Laurence Olivier was born in 1907 in Dorking, England. The household was severe, confining, and religious, presided over by his father who was a member of the clergy who moved them through a number of parish districts. Young Laurence took refuge in play-acting and was in several Shakespearean roles by his mid-teens. So successful was his portrayal of Puck in A Midsummer's Night Dream at the School of St. Edward that even his pious father encouraged him to apply to London's Central School of Speech Training and Dramatic Arts. In 1926, he joined Birmingham Repertory theater and met Ralph Richardson. In 1928, Birmingham Rep came to the Royal Court theater in London.
In 1935, London was undergoing a Shakespeare revival, largely thanks to John Gielgud's successful production of "Hamlet." For his next production, Gielgud chose Olivier to play Romeo in "Romeo and Juliet" and, in spite of complaints that his performance was shallow and athletic, the play was another huge hit.
His film success wasn't apparent until "Wuthering Heights" (1939). Instead of a stock-in-trade doomed lover, Olivier played Heathcliff with a smoldering, dangerous undercurrent, one that carried over into his subsequent performances in "Rebecca" (1940), "Pride and Prejudice" (1940) and "That Hamilton Woman" (1941).
As a director, Olivier adapted many Shakespearean plays into films. "Henry V" (1944) begins in a blatantly false Globe Theater and gradually opens out into an intensely cinematic battle at Agincourt. "Hamlet" (1948) employs voice-over interior monologues for Hamlet's soliloquies and enlists Wellesian deep focus and ominous moving-camera shots to convey the fetid atmosphere of the restricted castle setting of Elsinore. And "Richard III" (1955) uses eye contact with the camera to permit the audience to become accomplices in the comically maniacal Richard's conspiracies.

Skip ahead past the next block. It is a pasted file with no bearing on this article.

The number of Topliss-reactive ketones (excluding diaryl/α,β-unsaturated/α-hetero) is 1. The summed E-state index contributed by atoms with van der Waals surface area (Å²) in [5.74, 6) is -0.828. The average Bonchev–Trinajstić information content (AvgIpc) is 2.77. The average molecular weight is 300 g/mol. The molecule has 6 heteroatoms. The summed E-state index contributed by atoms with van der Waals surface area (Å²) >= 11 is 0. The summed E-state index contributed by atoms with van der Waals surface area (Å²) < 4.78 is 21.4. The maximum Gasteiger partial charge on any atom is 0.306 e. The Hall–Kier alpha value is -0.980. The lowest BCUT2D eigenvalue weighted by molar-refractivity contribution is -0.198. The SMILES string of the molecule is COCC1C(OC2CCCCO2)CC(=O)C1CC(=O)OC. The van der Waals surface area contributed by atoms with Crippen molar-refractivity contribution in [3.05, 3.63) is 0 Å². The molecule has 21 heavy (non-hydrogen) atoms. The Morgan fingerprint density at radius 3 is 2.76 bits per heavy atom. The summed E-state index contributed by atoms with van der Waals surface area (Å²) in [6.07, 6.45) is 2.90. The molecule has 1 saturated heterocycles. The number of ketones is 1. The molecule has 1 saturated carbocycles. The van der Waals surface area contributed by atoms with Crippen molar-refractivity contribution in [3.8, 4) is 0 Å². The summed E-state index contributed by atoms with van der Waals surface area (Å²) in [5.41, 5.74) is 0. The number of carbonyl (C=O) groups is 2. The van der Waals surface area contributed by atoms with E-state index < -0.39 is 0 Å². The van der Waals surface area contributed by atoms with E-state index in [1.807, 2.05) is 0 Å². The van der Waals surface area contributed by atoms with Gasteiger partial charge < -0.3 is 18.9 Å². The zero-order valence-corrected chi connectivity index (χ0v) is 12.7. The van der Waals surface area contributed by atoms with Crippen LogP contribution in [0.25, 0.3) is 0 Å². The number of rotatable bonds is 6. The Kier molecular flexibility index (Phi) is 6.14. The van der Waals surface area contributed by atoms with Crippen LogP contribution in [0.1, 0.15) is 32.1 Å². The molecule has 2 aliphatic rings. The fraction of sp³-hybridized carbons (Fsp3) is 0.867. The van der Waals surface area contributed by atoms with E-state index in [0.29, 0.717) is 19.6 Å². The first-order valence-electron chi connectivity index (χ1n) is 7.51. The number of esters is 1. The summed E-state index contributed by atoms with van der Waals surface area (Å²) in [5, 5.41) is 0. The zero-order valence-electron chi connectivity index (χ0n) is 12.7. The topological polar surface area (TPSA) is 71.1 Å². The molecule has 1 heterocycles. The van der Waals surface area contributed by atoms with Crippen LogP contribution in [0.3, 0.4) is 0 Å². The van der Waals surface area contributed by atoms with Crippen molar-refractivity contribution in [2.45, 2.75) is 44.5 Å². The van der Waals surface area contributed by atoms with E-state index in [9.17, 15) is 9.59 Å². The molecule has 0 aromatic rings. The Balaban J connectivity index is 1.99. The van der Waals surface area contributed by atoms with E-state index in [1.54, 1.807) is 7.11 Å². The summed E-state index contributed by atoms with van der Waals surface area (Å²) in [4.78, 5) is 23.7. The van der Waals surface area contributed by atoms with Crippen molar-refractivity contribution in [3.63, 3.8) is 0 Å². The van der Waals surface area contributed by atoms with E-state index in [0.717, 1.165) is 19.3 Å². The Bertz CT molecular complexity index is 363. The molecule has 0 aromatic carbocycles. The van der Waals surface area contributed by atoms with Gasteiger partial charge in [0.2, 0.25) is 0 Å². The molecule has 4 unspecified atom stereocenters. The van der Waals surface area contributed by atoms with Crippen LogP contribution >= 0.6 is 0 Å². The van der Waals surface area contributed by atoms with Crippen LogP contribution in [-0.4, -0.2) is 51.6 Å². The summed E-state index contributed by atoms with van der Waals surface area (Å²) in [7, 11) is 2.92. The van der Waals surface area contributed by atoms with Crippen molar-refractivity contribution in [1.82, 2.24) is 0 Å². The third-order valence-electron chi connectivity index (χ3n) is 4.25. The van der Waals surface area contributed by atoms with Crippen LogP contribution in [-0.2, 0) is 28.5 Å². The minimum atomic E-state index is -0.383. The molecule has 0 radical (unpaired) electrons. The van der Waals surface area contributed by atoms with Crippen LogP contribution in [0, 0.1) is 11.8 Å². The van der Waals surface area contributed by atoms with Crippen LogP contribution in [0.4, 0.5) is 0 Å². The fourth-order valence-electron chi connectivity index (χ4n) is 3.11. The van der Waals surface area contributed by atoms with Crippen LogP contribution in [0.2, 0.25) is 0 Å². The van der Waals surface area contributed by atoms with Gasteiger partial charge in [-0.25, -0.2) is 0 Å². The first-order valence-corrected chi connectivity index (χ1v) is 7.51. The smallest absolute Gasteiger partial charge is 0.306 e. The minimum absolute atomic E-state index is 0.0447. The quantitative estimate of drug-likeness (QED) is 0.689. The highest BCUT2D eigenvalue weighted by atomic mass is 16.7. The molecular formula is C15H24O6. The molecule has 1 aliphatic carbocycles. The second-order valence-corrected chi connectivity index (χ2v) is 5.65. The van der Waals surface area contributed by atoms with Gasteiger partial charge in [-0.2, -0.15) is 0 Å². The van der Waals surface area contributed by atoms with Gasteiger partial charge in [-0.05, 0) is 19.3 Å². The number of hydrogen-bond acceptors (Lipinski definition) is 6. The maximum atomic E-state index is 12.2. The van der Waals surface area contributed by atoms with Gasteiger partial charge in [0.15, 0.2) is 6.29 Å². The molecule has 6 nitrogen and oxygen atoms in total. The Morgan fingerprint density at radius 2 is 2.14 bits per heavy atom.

From the end of WWII to the early 70s, Olivier made sporadic film appearances, largely owing to his involvement in the administration of London's St. James Theater in the late 40s and the National Theater at the Old Vic from 1963 to 1973. With the film version of John Osborne's play "The Entertainer" (1960), Olivier bade farewell to his romantic screen persona and introduced Olivier the character actor in the role of Archie Rice, the seedy, pathetic vaudevillian. During the making of this film he met his third wife, Joan Plowright.
Now he began making film appearances in small character roles, often virtually unrecognizable beneath heavy makeup. Most notable among these performances were the Madhi in "Khartoum" (1966), the reclusive mystery writer in "Sleuth" (1972), and the evil Nazi dentist in "Marathon Man" (1976). In declining health, Olivier mustered his old fire in 1984 for a bittersweet, reflective television production of "King Lear", a fitting swan song for an actor dedicated to depicting the life-spark of humanity.
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